From the list of things you tried, it looks like you're still somewhat focused on trying to find solutions -- either to help your friend apportion responsibility fairly, or to come up with ways to resolve or eliminate the conflict with the neighbor. However, it sounds like what you are doing is not changing the situation. Your friend is still getting involved in these conflicts, still reacting the way they are reacting, still in a cycle of conflict-venting-conflict.

Do you think it might be possible for you to let go of any hope of problem-solving, and stick to emotional validation only? That means focusing on your friend and how they are feeling in the moment, and fully letting go of the idea that you can fix or solve anything for them. It also means not getting involved in making judgements about the neighbor or about your friend's behavior. Here are some examples (not an exhaustive list, just some examples) of how that might sound in practice:

"Wow, I hear that you're incredibly frustrated right now."
"I'm sorry -- it seems like this situation is really stressing you out."
"I can see that you're really angry right now."
"Dang, I hear you. It sounds like you're up to here with the situation."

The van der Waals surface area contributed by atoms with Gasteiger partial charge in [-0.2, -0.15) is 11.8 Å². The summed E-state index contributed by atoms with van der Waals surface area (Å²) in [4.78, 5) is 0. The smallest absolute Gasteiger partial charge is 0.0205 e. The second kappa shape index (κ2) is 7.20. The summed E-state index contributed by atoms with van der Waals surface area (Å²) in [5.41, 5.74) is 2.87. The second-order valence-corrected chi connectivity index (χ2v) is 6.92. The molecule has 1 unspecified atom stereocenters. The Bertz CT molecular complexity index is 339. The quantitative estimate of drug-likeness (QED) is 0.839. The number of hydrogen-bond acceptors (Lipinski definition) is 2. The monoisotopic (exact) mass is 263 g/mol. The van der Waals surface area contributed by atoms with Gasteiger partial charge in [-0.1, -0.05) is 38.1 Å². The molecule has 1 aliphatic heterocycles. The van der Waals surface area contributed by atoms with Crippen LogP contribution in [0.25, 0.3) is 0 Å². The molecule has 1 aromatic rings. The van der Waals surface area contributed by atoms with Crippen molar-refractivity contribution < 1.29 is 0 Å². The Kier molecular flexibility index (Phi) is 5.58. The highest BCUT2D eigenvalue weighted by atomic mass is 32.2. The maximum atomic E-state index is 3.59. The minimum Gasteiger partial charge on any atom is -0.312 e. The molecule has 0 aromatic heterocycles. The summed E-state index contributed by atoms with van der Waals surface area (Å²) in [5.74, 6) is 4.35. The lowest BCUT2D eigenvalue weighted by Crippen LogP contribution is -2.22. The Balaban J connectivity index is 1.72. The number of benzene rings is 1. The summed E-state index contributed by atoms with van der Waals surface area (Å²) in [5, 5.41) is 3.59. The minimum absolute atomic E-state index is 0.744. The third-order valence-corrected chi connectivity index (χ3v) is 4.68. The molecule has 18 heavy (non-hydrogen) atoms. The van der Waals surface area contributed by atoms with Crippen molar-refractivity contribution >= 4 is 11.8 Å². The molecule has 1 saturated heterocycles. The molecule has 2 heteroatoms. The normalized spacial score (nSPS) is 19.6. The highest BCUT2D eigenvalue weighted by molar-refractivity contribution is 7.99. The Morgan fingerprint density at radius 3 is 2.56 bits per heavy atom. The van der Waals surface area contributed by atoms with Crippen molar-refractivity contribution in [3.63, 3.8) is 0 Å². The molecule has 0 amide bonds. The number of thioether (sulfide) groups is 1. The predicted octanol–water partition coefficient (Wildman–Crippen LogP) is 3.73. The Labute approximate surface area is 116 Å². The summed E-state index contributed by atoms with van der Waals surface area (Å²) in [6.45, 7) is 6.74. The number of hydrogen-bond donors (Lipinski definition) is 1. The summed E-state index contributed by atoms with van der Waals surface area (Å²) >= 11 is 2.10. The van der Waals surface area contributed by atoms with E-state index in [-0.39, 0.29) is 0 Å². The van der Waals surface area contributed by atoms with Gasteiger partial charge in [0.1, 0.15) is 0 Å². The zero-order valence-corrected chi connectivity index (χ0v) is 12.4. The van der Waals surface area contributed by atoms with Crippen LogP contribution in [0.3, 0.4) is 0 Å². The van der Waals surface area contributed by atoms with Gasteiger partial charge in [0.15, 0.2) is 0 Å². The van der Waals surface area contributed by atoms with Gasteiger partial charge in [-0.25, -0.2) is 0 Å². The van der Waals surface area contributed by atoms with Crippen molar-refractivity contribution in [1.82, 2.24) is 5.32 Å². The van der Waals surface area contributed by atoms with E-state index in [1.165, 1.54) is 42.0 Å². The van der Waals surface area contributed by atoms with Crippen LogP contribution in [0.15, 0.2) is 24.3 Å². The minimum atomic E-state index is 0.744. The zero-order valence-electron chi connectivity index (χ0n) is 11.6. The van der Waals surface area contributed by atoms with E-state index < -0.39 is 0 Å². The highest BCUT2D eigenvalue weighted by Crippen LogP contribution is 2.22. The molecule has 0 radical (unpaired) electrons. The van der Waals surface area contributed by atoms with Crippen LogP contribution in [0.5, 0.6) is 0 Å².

"It makes sense that you're frustrated -- I think anyone would be frustrated in that situation."

Notice how none of those involve rendering judgement or offering solutions -- it's really more about recognizing and validating the way they feel. Regardless of whose fault it is or why it happened, their feelings are real in that moment, and accepting them can be helpful apart from any problem-solving. Validating emotions is not the same as agreeing with a judgement. It may feel weird at first to do this, but focusing on your friend's feelings (and not on the situation itself) may help.

Here are some resources on how to practice validation -- not everything in those links might apply to your situation, but you might be able to find some useful tips nonetheless.
posted by ourobouros at 5:33 PM on May 21 [8 favorites]


I just came to say what ourobouros did.
posted by Tell Me No Lies at 6:22 PM on May 21 [1 favorite]


Thanks for the perspectives, everyone. needs more cowbell, I think you hit the nail on the head that maybe I don't actually have as much patience for this venting as I thought.

Going forward I think I'll set boundaries on the venting ("Ok, we can talk about your neighbor for 5 minutes and then let's talk about something else") and validate my friend's feelings during that venting, which will be easier if I'm not dreading spending the entire conversation talking about the dreaded neighbor conflict.
posted by mekily at 7:19 AM on May 22 [2 favorites]


I hope valuation is great for you! I've found sometimes it helps give closure to the venting to do that kind of active validation. Like once you've said "wow, this is really stressing you out, I'm sorry you're having such a frustrating situation" sometimes the other person finally feels heard enough to stop repeating himself so much.
posted by Lady Li at 12:23 AM on May 23